Known to an air conditioning company or an air conditioning contractor often times as an "outdoor unit," the condensing unit is the air conditioning unit used to cool the entire house. The condensing unit works with the air handler, or "indoor unit", to absorb the vaporized refrigerant that is given from the air conditioning refrigerant located inside the air handler. The condensing unit then liquefies the vapor and returns it to blow heat or air conditioning in all the rooms throughout your house. It contains vital air conditioning parts, as well as, an outdoor fan to help with circulating air in your air conditioning system so that one room doesn’t receive all of the air conditioning at any one time.
Some people that live in colder environments have concerns about covering the condensing unit in the wintertime. However, there is really no need for concern because the outdoor unit was made to withstand all temperatures and conditions. Rain actually helps clean the condensing unit as well. If your area is prone to hail storms, a hard cover placed over the top of the unit can help against damage.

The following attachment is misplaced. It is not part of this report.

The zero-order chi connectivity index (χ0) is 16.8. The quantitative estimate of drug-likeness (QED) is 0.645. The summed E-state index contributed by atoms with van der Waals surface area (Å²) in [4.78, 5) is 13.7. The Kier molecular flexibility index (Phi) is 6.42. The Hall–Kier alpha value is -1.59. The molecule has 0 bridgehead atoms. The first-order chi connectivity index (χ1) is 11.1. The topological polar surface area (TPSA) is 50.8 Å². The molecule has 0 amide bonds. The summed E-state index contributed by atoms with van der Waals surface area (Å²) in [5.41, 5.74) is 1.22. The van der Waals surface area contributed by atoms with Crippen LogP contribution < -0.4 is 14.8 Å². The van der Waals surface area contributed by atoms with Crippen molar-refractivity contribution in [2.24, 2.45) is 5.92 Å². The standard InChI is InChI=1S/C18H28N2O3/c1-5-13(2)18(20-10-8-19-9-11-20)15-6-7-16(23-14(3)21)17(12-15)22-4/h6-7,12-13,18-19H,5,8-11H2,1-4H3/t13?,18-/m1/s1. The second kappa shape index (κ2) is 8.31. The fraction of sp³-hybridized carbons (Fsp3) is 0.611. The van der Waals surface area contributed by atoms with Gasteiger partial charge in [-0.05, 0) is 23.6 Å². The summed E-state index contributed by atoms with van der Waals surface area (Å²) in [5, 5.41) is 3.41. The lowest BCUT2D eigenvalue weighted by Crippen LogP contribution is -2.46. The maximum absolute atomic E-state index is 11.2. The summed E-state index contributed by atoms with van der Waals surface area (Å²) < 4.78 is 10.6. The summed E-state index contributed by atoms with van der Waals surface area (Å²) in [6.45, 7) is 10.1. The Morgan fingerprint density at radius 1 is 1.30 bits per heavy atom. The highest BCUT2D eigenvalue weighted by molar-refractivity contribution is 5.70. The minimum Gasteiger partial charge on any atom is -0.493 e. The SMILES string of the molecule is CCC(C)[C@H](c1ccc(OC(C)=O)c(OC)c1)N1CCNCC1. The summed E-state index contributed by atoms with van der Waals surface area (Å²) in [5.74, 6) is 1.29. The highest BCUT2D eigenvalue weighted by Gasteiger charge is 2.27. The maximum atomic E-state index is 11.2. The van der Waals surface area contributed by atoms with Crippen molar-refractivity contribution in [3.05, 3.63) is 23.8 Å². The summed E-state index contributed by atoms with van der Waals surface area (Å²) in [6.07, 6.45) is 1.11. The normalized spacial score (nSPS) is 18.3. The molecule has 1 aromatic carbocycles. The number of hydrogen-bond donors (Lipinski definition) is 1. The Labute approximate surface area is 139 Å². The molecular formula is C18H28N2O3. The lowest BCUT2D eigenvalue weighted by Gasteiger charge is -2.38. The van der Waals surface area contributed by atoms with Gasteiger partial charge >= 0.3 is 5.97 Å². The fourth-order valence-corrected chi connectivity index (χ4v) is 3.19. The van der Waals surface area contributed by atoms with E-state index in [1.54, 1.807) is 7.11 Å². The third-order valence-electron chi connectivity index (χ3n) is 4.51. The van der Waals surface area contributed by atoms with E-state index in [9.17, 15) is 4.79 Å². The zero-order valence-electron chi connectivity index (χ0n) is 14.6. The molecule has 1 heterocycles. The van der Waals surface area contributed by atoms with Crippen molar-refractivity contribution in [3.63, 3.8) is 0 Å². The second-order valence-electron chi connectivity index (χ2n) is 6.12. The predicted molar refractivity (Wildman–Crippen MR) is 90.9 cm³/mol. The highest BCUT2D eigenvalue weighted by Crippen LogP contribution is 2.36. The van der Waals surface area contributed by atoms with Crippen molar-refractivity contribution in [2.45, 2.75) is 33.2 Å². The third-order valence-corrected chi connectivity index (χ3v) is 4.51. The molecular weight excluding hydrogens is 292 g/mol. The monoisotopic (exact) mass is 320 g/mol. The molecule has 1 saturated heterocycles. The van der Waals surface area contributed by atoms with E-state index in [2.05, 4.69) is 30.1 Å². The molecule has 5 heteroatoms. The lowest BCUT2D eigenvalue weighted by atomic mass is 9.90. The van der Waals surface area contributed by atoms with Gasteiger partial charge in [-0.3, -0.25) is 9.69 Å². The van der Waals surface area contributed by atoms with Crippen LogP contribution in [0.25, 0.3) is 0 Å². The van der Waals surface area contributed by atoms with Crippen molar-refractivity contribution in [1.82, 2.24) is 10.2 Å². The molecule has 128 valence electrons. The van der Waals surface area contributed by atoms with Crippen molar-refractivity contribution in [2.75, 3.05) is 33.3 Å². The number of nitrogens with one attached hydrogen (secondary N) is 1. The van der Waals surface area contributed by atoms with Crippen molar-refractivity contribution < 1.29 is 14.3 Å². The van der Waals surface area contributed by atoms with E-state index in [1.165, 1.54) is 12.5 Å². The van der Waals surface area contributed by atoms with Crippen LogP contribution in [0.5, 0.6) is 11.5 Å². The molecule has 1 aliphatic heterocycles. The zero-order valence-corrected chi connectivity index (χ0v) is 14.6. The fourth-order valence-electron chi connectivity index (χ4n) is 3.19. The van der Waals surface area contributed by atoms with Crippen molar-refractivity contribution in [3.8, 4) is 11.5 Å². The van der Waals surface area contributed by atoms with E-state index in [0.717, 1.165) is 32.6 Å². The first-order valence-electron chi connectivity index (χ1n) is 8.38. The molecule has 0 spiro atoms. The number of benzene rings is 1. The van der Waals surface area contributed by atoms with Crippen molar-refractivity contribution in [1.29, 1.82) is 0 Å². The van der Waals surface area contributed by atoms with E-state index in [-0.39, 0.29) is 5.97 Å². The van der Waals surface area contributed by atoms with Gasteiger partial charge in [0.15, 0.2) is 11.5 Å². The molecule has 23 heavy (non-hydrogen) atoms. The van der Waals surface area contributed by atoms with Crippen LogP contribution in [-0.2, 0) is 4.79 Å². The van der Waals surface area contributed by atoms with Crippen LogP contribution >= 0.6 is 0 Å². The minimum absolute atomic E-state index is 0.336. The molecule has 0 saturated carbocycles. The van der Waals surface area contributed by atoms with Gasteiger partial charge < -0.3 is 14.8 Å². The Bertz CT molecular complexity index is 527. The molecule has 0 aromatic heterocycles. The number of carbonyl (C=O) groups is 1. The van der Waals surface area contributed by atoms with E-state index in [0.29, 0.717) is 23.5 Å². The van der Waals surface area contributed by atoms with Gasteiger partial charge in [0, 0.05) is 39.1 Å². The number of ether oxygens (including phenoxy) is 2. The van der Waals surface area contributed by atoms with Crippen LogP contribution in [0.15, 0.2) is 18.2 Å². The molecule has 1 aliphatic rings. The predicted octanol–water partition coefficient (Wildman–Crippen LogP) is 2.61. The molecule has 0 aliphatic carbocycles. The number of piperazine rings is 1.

Make sure to rake the leaves in the fall season and pull any weeds surrounding the condensing unit so that they do not get inside the fan. Planting farther away from the unit can help with the operation and overall performance of the condensing unit as well. If you can see any water collecting outside of the unit, it may mean the level is off so just adjust the level the unit is on so that the water can be drained away from the system so there will be no damage.
Often times, if problems are severe, replacing a condensing unit is more cost effective than repairing the air condition parts . Any cooling inspection should cover those areas with the advice of an expert air conditioning company or air conditioning contractor after reviewing their credentials.